Brexit fails to slow Haines Watts

Brexit fails to slow Haines Watts

Haines Watts has released its latest financial results, with the firm recording a second consecutive year of double-digit growth, taking their turnover to £96m

Brexit fails to slow Haines Watts

Haines Watts has released its latest financial results, with the firm recording a second consecutive year of double-digit growth, taking their turnover to £96m.

Following a strong 16% revenue growth last year, Haines Watts had predicted a slower growth rate in the second half of FY19 due to Brexit but has achieved a 13% leap in revenues from both organic growth and its acquisition strategy.

“The Brexit scenario was aimed for our year-end so we had some concerns clients would rein in activity or investment, which to an extent has played out but we are still showing a healthy 13% increase in revenues,” said managing partner Michael Davidson.

“With the addition of new businesses to our group, we are steadily expanding our service offering which is leading to a rounder advisory service with existing clients and generating new fee income. Haines Watts is now able to advise wider on complex tax matters and private client work; we are fully able to provide business owners advisory support in today’s challenging climate.”

The firm remains firmly in acquisitive mode, already recording 6% in acquired fee growth in the current financial year including its latest North East deals.

Profitability last year also recorded double digit growth at over 10%, albeit slower than FY18 which Davidson puts down to the firm investing heavily in recruitment, tech and office environments.

“We have spent a lot of time working on developing our people in the last few years through our leadership development programme which has been well received. From this we have rolled out our ‘coaching for success’ programme across the business and we are preparing for a company-wide vision and values project to tie in with this which will prime everyone for a very powerful growth opportunity,” said Davidson.

Haines Watts has over 60 offices across the UK and rolled out a regional model in late 2018 to foster greater collaboration across 10 regions.

“We have spent 2019 looking at where every region is in their business cycle and have benchmarked best practice levels – effectively we’ve been getting our ducks in a row which will now leverage our organic growth opportunity. We intend to recruit further across all our service lines and functional support to facilitate regional growth further in 2019/20.”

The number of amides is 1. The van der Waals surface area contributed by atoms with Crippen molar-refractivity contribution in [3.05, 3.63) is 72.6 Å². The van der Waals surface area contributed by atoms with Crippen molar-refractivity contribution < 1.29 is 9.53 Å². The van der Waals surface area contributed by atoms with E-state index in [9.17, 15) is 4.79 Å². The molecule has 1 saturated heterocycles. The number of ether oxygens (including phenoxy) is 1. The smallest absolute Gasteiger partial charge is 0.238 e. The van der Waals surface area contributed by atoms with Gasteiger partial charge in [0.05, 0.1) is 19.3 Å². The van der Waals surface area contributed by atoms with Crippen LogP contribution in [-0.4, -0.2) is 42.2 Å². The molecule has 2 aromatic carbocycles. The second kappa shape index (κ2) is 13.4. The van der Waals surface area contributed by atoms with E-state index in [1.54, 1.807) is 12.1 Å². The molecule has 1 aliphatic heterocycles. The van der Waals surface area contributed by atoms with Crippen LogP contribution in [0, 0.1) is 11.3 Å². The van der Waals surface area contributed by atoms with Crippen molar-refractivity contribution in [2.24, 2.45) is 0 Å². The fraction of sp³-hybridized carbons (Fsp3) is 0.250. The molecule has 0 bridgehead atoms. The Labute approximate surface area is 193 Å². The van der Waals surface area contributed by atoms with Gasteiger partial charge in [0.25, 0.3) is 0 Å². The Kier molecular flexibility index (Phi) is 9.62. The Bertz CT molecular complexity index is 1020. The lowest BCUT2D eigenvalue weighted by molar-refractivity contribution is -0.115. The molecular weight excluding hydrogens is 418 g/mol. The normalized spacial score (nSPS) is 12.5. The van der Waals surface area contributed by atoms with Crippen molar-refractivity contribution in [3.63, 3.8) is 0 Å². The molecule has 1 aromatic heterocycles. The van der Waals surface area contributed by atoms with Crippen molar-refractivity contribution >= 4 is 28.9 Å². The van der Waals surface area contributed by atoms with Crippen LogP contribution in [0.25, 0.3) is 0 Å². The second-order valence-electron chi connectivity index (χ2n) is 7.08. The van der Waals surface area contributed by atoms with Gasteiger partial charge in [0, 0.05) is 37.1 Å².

Looking ahead, what challenges will Haines Watts and its SME client base expect to see as Brexit is still unresolved and Britain awaits Government’s next move?

“We had the stockpiling in the Spring, which was artificial spending that many fell into trap of assuming was general trading. Q2 seems to have been car crash across most sectors. We are seeing corporate finance deals drifting, businesses are not investing in assets and capping headcount, all because of uncertainty and fear being whipped up in the government and media. That paralysis is very unhealthy for business but without greater certainty it’s the only strategy for most.

“We are acutely aware the impact of how we end up leaving the EU will impact on our clients’ performance. At present our focus with them is on looking after cash forecasting to fight off any disruption post the Brexit deadline,” said Davidson.

Alongside eyeing the growth of tech, through AI and machine learning, in the accountancy sector, Davidson also has his attention firmly set on human talent.

He added: “We have a workforce of over 54% millennial and 15% generation z employees across the firm so have been piloting changing our working culture to create an environment fit for the future.

“We know agile and flexible working is attractive to ‘future of work’, so our new offices in Birmingham have no fixed desks and soon we will bring our most recent London acquisitions into our Holborn office and take a similar approach. We are even looking at co-working space for clients in our future plans and are very keen to lead the way in being a modern business unafraid to adopt change.”

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